The U.S. Supreme Court rejected another attempt to halt the enforcement of Texas’s abortion ban on Friday.
In an opinion, the court said it will take up the case to decide whether the federal government can sue Texas over Senate Bill 8, but it refused to place a stay on the law pending the outcome of the case. Justice Sonia Sotomayor filed a partial dissent to the opinion, arguing that the court’s decision not to stay the law would cause “grave and irreparable harm” to Texas women.
“The promise of future adjudication offers cold comfort, however, for Texas women seeking abortion care, who are entitled to relief now,” Sotomayor wrote. “These women will suffer personal harm from delaying their medical care, and as their pregnancies progress, they may even be unable to obtain abortion care altogether.”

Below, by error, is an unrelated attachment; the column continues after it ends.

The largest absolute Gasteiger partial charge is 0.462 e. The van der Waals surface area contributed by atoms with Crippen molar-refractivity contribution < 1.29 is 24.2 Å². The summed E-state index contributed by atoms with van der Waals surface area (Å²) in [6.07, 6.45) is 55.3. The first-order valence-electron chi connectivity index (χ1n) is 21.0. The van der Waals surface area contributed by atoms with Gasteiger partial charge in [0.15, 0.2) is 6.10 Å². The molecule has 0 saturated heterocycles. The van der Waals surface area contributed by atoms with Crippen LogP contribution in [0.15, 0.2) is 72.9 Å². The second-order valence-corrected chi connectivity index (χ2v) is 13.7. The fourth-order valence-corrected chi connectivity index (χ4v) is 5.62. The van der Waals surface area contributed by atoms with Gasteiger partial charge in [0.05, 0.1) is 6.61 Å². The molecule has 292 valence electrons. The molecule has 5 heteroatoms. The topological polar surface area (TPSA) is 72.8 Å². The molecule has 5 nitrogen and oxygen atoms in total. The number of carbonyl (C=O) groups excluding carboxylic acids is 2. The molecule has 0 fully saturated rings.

The court allowed the law to go into effect in September after it issued an unsigned opinion stating that it denied a request for injunctive relief because petitioners did not meet the substantial burden of proof necessary to address the “complex and novel antecedent procedural questions” the case raises.
On Monday, the U.S. Department of Justice asked the Supreme Court to temporarily block SB 8 after the 5th Circuit Court of Appeals issued a stay on a preliminary injunction against the law.
So far, 24 state attorneys general have signed onto an amicus brief filed before the court that argues SB 8 will cause “negative health and socioeconomic consequences” if Texas is allowed to enforce it.
Oral arguments are scheduled to begin on August 1.